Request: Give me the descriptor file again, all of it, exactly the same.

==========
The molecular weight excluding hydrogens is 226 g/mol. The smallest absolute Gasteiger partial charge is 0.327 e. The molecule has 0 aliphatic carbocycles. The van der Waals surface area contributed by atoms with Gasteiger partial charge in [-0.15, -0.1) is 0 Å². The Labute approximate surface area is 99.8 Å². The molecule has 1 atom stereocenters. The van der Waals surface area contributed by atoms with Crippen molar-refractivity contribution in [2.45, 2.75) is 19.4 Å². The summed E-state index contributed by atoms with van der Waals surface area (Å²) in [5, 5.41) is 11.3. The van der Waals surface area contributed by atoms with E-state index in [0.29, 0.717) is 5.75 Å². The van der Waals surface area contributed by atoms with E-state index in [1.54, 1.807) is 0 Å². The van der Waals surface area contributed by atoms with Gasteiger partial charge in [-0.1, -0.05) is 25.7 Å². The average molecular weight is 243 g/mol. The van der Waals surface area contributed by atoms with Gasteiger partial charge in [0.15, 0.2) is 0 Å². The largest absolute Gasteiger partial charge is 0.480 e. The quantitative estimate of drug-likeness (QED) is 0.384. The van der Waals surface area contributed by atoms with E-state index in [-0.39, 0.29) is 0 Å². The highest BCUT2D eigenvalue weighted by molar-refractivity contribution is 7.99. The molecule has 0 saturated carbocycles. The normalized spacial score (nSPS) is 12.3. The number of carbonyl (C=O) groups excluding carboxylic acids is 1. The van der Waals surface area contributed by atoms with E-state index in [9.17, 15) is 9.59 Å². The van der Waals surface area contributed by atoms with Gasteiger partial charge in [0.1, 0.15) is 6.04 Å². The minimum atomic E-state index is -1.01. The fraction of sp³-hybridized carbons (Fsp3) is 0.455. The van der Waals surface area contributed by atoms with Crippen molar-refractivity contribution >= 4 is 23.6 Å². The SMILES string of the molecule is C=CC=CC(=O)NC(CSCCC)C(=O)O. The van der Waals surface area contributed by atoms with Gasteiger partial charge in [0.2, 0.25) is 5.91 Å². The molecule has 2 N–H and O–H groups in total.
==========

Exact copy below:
The molecular weight excluding hydrogens is 226 g/mol. The smallest absolute Gasteiger partial charge is 0.327 e. The molecule has 0 aliphatic carbocycles. The van der Waals surface area contributed by atoms with Gasteiger partial charge in [-0.15, -0.1) is 0 Å². The Labute approximate surface area is 99.8 Å². The molecule has 1 atom stereocenters. The van der Waals surface area contributed by atoms with Crippen molar-refractivity contribution in [2.45, 2.75) is 19.4 Å². The summed E-state index contributed by atoms with van der Waals surface area (Å²) in [5, 5.41) is 11.3. The van der Waals surface area contributed by atoms with E-state index in [0.29, 0.717) is 5.75 Å². The van der Waals surface area contributed by atoms with E-state index in [1.54, 1.807) is 0 Å². The van der Waals surface area contributed by atoms with Gasteiger partial charge in [-0.1, -0.05) is 25.7 Å². The average molecular weight is 243 g/mol. The van der Waals surface area contributed by atoms with Gasteiger partial charge in [0.15, 0.2) is 0 Å². The largest absolute Gasteiger partial charge is 0.480 e. The quantitative estimate of drug-likeness (QED) is 0.384. The van der Waals surface area contributed by atoms with E-state index in [-0.39, 0.29) is 0 Å². The highest BCUT2D eigenvalue weighted by molar-refractivity contribution is 7.99. The molecule has 0 saturated carbocycles. The normalized spacial score (nSPS) is 12.3. The number of carbonyl (C=O) groups excluding carboxylic acids is 1. The van der Waals surface area contributed by atoms with E-state index in [9.17, 15) is 9.59 Å². The van der Waals surface area contributed by atoms with Gasteiger partial charge in [0.1, 0.15) is 6.04 Å². The minimum atomic E-state index is -1.01. The fraction of sp³-hybridized carbons (Fsp3) is 0.455. The van der Waals surface area contributed by atoms with Crippen molar-refractivity contribution >= 4 is 23.6 Å². The SMILES string of the molecule is C=CC=CC(=O)NC(CSCCC)C(=O)O. The van der Waals surface area contributed by atoms with Gasteiger partial charge in [0.2, 0.25) is 5.91 Å². The molecule has 2 N–H and O–H groups in total.